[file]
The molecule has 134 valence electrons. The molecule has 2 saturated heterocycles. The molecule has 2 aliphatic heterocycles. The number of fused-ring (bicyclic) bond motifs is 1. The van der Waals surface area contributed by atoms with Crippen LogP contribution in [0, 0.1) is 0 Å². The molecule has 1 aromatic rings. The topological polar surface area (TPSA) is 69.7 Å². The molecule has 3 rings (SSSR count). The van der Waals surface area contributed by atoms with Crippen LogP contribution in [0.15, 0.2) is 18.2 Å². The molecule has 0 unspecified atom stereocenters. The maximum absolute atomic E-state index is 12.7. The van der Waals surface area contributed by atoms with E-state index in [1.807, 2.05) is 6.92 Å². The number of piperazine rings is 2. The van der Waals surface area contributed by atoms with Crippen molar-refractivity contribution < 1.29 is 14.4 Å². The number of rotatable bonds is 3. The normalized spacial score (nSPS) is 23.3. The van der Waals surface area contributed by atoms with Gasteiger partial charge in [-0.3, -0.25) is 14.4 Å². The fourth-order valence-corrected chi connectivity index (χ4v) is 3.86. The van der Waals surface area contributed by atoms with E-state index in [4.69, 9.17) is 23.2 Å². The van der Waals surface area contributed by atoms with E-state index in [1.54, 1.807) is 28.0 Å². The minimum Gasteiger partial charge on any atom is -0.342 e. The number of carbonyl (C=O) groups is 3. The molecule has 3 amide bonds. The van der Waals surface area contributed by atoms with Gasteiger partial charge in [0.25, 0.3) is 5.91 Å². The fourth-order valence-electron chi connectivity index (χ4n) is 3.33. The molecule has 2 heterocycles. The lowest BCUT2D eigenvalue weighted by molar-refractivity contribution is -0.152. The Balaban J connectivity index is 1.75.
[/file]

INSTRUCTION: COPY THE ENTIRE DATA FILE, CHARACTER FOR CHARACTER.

The molecule has 134 valence electrons. The molecule has 2 saturated heterocycles. The molecule has 2 aliphatic heterocycles. The number of fused-ring (bicyclic) bond motifs is 1. The van der Waals surface area contributed by atoms with Crippen LogP contribution in [0, 0.1) is 0 Å². The molecule has 1 aromatic rings. The topological polar surface area (TPSA) is 69.7 Å². The molecule has 3 rings (SSSR count). The van der Waals surface area contributed by atoms with Crippen LogP contribution in [0.15, 0.2) is 18.2 Å². The molecule has 0 unspecified atom stereocenters. The maximum absolute atomic E-state index is 12.7. The van der Waals surface area contributed by atoms with E-state index in [1.807, 2.05) is 6.92 Å². The number of piperazine rings is 2. The van der Waals surface area contributed by atoms with Crippen molar-refractivity contribution < 1.29 is 14.4 Å². The number of rotatable bonds is 3. The normalized spacial score (nSPS) is 23.3. The van der Waals surface area contributed by atoms with Gasteiger partial charge in [-0.3, -0.25) is 14.4 Å². The fourth-order valence-corrected chi connectivity index (χ4v) is 3.86. The van der Waals surface area contributed by atoms with E-state index in [4.69, 9.17) is 23.2 Å². The van der Waals surface area contributed by atoms with E-state index in [1.54, 1.807) is 28.0 Å². The minimum Gasteiger partial charge on any atom is -0.342 e. The number of carbonyl (C=O) groups is 3. The molecule has 3 amide bonds. The van der Waals surface area contributed by atoms with Gasteiger partial charge in [0.25, 0.3) is 5.91 Å². The fourth-order valence-electron chi connectivity index (χ4n) is 3.33. The molecule has 2 heterocycles. The lowest BCUT2D eigenvalue weighted by molar-refractivity contribution is -0.152. The Balaban J connectivity index is 1.75.